By SUSAN JONES
Pitt is requesting a 6 percent increase in its appropriation from the state for fiscal year 2023-24, according to the Office of the Chief Financial Officer.
“The University is grateful for the legislature’s ongoing support that directly funds the in-state tuition discount for tens of thousands of Pennsylvania students and their families,” CFO Hari Sastry said in a statement. “This funding helps to ensure affordable access for Pennsylvanians to a world-class Pitt education and the expansion of programming that benefits the state.”
Last year, Pitt requested a 5.5 percent increase, after receiving flat funding over the previous two years. In February. Gov. Tom Wolf’s budget proposal for 2022-23 contained a 5 percent increase for the state-related schools — Pitt, Penn State, Temple and Lincoln.
This year’s funding for the four schools got caught in a political battle that came down to the wire before lawmakers approved giving the schools the same amount as the previous two years. For Pitt, that number was $151.5 million.
Wolf later added $30 million from money that the state legislature appropriated to the governor’s office for “pandemic response.” Pitt received another $7.57 million, which was disbursed as grants of around $350 to in-state undergraduate and graduate students who are enrolled at least half time.
In asking for the 6 percent increase, Pitt cited several factors:
Pennsylvania’s students and families receive a tuition discount of around $15,000 annually in tuition savings over a four-year undergraduate career at Pitt. The commonwealth funds support 60 percent of this discount; Pitt covers the remaining 40 percent.
In fiscal year 2023, Pitt is slated to invest $286 million in student financial aid — an increase of $24 million from the prior year’s budget and up 47 percent compared to five years ago.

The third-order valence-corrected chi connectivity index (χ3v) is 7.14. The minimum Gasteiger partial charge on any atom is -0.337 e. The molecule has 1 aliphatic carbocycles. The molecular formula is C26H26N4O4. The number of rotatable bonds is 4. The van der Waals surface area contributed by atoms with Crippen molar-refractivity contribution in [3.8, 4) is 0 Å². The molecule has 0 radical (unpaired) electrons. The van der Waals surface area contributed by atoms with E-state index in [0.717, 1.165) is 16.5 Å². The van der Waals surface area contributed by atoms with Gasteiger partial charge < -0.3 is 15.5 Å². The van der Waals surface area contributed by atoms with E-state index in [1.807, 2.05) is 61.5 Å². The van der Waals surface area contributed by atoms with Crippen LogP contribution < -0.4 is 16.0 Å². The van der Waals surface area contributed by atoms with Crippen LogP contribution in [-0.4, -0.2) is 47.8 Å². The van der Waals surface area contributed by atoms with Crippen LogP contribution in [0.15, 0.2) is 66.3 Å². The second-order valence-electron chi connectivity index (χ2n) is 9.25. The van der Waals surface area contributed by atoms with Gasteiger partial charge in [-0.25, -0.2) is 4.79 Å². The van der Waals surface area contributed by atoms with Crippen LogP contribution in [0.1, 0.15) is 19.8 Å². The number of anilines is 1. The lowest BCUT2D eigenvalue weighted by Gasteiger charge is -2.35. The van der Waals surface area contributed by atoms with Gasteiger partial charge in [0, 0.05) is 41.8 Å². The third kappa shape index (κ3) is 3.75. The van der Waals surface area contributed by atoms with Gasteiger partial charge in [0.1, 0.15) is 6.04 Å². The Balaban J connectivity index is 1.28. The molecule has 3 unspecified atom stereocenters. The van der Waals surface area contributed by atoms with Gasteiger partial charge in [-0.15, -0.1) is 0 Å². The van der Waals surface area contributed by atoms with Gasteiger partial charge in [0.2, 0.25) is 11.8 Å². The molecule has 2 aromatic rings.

Despite facing inflation rates topping 9 percent and $215 million in costs and lost revenues due to COVID-19, the University’s average net tuition per student has grown by just 3 percent over the past five years.
In fiscal year 2021, the University generated more than $5.2 billion in economic impact to the commonwealth of Pennsylvania, supported more than 47,000 jobs statewide and generated more than $270 million in local taxes to the state and municipalities.
In February, the governor will submit his proposed budget to the legislature, which will hold hearings throughout February and March with various stakeholders, including the leaders of the state-related schools. The deadline to pass the budget is June 30, although lawmakers have sometimes failed to finish by that date, including this year.
The state-related universities are not funded through the omnibus budget bill. Instead, the legislature usually passes four separate funding bills — one for each institution. This year, though, the four were included in one bill, as part of an attempt to fight off efforts by conservative lawmakers to cut Pitt’s funding because of research done here using fetal tissues and other hot-button right wing issues, such as free speech on campus, classes on diversity and race, and vaccine mandates.
Penn State goes for big money
Pitt’s budget request pales in comparison to that sought by the largest state-related university — Penn State. The school’s Board of Trustees voted in September to request a 47.6 percent, or $115.2 million, increase in funding from the state. The money Penn State gets from the state goes toward lowering tuition for in-state students, just like it does at Pitt.
Penn State said in making the request that its per-student funding is lower than the other public institutions in the state and far below the national average. Penn State received $242.1 million from the state for 2022-23, before the extra pandemic-related funds. With about 43,000 undergraduates from Pennsylvania, that works out to about $5,600 per student.
Pitt, which received $151.5 million from the state, had 16,743 in-state undergrads in fall 2021, which equals $9,049 per student. Temple University receives $8,275 per Pennsylvania resident undergraduate student, the Pennsylvania State System of Higher Education receives funding of $8,378 per in-state undergraduate, according to figures collected by Penn State.
Penn State President Neeli Bendapudi, who started at the school in May, said in an announcement: “As Pennsylvania’s only land-grant university, we feel strongly that Penn State students and their families deserve as much funding per student as the other state-related universities in Pennsylvania. To support our students at a lower funding level than those at other institutions impacts our ability to maintain access to and affordability of a world-class Penn State degree for all qualified Pennsylvanians.”
Susan Jones is editor of the University Times. Reach her at email@example.com or 724-244-4042.
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